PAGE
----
7. Supply Chain Management focuses on maintaining adequate supply that matches Starbucks’ needs, while accounting for trends in the market. With this strategic objective, operations managers apply diversification in the supply chain for coffee and other ingredients and materials. Starbucks’ diverse set of suppliers ensures a stable supply of coffee beans from farmers in different countries. The company also uses its Coffee and Farmer Equity (C.A.F.E.) program to select and prioritize suppliers based on ethical practices, sustainability, and community impact. Thus, this decision area of operations management integrates ethics and Starbucks’ corporate social responsibility (CSR), ESG, and corporate citizenship into the supply chain. The Five Forces analysis of Starbucks indicates that suppliers have moderate bargaining power in the industry. Decisions in this area of operations management create a balance between the coffee company and its suppliers’ bargaining power, in order to benefit all parties involved.

8. Inventory Management is linked to Starbucks’ supply chain management. The critical decision in this area of operations management focuses on maintaining the adequate availability and movement of inventory to support the coffee company’s production requirements. At restaurants, inventory management involves manual monitoring combined with information technology to support managers and baristas. In supply and distribution hub operations, Starbucks uses automation comprehensively. Such an approach to this decision area of operations management minimizes stockout rates and guarantees adequate supply of food and beverage products and ingredients.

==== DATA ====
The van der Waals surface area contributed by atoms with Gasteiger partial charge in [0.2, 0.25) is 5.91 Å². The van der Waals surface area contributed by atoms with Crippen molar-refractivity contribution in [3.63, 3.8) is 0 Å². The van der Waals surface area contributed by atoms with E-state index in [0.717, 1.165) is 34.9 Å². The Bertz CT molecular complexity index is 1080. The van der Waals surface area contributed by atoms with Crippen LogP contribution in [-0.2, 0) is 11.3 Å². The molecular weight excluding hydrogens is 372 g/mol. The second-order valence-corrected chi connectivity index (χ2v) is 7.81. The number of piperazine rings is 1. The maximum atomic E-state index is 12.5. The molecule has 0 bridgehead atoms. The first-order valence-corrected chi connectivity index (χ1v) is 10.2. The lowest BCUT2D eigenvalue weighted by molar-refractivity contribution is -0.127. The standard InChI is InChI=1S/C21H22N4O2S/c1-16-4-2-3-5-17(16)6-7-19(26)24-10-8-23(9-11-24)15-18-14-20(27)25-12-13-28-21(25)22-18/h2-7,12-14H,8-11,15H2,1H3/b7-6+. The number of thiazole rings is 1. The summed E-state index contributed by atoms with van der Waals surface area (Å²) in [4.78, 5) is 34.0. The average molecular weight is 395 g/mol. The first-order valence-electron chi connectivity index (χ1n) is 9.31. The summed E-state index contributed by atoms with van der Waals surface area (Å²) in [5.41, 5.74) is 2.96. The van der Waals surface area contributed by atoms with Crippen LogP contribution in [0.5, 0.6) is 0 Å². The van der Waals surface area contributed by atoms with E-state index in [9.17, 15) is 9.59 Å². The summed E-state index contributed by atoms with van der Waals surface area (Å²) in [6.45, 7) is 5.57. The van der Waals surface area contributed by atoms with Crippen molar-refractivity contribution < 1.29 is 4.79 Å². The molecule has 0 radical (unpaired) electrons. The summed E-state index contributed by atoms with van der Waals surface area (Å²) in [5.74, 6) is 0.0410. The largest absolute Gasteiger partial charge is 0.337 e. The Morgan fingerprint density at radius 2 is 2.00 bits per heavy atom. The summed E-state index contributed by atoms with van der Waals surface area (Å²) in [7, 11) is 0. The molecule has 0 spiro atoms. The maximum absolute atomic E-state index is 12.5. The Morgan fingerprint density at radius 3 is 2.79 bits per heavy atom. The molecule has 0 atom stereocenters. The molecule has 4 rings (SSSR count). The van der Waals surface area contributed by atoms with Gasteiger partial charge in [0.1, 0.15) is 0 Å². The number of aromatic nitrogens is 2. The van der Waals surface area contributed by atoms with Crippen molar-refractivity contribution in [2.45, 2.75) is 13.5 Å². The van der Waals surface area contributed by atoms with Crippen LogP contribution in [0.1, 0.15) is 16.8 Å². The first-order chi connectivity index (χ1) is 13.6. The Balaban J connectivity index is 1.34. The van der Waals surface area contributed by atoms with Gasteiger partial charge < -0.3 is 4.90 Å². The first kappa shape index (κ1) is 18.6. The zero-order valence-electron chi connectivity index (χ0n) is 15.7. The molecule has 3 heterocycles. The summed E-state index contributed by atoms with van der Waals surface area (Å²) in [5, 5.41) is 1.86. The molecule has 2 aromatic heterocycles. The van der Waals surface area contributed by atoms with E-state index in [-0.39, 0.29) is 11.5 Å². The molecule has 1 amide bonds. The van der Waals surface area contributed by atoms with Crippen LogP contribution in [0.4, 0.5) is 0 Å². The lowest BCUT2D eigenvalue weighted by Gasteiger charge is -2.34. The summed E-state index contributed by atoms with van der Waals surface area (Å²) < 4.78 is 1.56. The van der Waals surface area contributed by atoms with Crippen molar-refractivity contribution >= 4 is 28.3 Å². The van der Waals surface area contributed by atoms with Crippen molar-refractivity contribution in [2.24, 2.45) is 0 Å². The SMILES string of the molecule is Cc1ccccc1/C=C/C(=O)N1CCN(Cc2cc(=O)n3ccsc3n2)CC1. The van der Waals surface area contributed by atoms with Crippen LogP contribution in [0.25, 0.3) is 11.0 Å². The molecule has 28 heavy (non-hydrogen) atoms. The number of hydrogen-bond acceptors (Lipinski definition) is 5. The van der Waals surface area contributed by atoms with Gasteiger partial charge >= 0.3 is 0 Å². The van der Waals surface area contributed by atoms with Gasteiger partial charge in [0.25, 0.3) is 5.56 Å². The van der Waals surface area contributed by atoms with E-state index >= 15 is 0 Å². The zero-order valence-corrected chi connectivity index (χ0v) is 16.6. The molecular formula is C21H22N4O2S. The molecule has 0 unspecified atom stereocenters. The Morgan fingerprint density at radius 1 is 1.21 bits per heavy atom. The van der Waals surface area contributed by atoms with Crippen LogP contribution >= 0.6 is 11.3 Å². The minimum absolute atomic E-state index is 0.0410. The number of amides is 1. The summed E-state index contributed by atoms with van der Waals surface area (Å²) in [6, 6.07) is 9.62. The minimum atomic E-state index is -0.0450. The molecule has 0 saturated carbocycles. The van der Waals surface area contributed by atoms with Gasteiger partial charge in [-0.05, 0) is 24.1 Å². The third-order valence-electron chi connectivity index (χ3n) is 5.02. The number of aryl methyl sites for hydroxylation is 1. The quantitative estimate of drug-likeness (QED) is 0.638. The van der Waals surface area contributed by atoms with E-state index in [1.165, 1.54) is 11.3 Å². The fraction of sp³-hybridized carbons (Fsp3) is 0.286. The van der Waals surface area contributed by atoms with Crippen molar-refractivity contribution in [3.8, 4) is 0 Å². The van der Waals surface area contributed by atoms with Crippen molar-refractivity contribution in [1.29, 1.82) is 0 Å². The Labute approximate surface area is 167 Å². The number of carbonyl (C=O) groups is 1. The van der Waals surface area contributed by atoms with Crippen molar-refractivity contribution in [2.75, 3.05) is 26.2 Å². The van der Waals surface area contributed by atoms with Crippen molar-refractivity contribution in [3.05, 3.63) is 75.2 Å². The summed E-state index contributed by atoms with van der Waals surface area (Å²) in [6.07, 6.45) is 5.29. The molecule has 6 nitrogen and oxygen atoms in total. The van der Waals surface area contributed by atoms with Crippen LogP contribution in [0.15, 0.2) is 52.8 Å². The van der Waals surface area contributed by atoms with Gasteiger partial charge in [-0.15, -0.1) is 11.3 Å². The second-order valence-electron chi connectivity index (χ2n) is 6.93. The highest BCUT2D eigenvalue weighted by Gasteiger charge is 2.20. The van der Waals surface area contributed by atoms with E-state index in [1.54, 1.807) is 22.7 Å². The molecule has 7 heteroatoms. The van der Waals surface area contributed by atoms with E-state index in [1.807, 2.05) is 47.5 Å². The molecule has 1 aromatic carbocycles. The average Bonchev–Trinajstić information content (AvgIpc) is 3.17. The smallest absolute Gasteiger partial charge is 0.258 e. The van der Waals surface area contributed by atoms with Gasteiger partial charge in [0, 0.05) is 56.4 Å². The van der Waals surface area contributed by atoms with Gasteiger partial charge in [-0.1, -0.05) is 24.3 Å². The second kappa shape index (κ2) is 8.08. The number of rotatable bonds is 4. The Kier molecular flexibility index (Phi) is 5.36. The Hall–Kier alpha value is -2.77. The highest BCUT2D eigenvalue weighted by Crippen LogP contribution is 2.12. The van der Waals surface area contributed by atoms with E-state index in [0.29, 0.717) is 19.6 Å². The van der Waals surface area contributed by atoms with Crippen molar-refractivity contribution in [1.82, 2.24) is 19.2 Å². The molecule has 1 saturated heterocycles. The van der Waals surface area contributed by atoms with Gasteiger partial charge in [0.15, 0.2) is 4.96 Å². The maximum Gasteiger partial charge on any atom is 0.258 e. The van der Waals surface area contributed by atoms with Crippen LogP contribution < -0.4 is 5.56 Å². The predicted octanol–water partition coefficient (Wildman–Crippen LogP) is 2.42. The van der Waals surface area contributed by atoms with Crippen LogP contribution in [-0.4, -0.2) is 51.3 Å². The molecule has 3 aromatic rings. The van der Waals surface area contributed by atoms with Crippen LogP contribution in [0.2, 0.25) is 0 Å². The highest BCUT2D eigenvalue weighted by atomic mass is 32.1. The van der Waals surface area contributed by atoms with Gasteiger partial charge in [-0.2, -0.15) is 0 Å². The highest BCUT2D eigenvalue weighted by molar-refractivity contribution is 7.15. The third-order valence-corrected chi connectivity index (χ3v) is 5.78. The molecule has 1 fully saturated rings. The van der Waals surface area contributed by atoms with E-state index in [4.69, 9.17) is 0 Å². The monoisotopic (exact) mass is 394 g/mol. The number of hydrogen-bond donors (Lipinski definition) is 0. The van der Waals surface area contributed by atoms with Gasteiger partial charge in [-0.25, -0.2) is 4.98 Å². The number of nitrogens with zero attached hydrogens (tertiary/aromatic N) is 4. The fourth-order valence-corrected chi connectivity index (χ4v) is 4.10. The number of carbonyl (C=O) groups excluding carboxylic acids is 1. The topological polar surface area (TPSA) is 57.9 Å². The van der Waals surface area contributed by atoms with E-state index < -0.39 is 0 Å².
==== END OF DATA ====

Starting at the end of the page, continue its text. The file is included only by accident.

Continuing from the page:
9. Scheduling has the objective of implementing and maintaining schedules that match market demand and Starbucks’ resources, processes, operating capacity, and productivity. In this decision area of operations management, the company applies a combination of fixed and flexible schedules for personnel at corporate offices, coffeehouses, and other facilities. Also, automation is widely used to make scheduling processes efficient and comprehensive, accounting for different market conditions affecting Starbucks locations.

10. Maintenance concerns the availability of resources and operating capacities to support the coffeehouse chain. The strategic objective in this decision area of operations management is to achieve and maintain the high reliability of Starbucks’ resources and capacities, such as for ingredient production processes. The company uses teams of employees and third-party service providers for maintaining facilities and equipment, like machines used for roasting coffee beans. Also, in this area of operations management, Starbucks maintains its human resource capacity through training programs and retention strategies. This approach satisfies the company’s workforce requirements for corporate offices and facilities and supports franchisees and licensees.

Productivity at Starbucks Coffee Company

Operations management at Starbucks uses various productivity criteria, depending on the area of operations under consideration. Some productivity metrics that are applicable to the company’s operations are as follows:

  1. Average order fulfillment duration (Starbucks coffeehouse productivity)
  2. Weight of coffee beans processed per time (roasting productivity)
  3. Average repair duration per equipment type (maintenance productivity)